Nevertheless, the fin transistor is now facing limitations after several generations of developments and process transitions. Nowadays, the semiconductor industry is increasingly requiring transistors that can reduce operating voltage even further. Despite the fin transistor’s 3-dimensional structure, that only three of the four sides are in contact with gates is now becoming a limitation, as transistors themselves continue to progress and subsequently get smaller.
In order to mitigate the limitations of existing transistors solutions, Samsung has developed a new structure, the Gate-All-Around (GAA). As the name suggests, the GAA is a structure that maximizes gates’ channel-controlling function, as all channels, including the fourth bottom one, are covered by gates. The gates provide a 360-degree coverage of the entire channel area to eliminate the short-channel effect, resulting in reducing operating voltage further.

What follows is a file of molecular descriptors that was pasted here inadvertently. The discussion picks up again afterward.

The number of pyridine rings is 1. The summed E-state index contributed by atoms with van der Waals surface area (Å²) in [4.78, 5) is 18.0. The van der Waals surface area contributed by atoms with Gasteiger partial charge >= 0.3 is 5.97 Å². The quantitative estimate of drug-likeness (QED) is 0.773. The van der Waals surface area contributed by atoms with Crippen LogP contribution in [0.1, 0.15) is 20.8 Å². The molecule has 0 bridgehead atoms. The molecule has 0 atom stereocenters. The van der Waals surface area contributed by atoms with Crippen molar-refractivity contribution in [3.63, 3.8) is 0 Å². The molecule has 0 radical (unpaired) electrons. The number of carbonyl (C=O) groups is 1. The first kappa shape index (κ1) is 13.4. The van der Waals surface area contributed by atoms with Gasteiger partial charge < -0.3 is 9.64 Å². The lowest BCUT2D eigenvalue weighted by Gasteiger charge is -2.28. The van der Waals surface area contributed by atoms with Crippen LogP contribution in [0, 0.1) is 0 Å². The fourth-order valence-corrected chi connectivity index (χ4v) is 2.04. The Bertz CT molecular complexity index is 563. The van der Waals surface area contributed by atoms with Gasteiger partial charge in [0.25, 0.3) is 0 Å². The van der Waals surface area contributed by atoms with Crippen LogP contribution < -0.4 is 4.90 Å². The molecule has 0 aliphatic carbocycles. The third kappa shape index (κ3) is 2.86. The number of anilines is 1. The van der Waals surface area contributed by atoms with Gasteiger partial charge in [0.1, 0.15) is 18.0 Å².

A typical GAA transistor takes the form of a thin and long nanowire2. However, a channel needs to be as wide as possible in order to allow a large amount of current to flow through it, and the small diameter of the nanowire makes obtaining this higher current flow difficult. To overcome this, Samsung created and patented their proprietary MBCFET™ (Multi-Bridge Channel Field Effect Transistor), an optimized version of the GAA transistor. The MBCFET™ increases the areas that make contact with gates by aligning wire-formed channel structures as a 2-dimensional nanosheets, which enables simpler device integration as well as increasing the electric current. Samsung’s MBCFET™ is a competitive transistor structure in that it not only includes the means to mitigate the short-channel effect thanks to the GAA structure, but it also increases performance by expanding the channel area.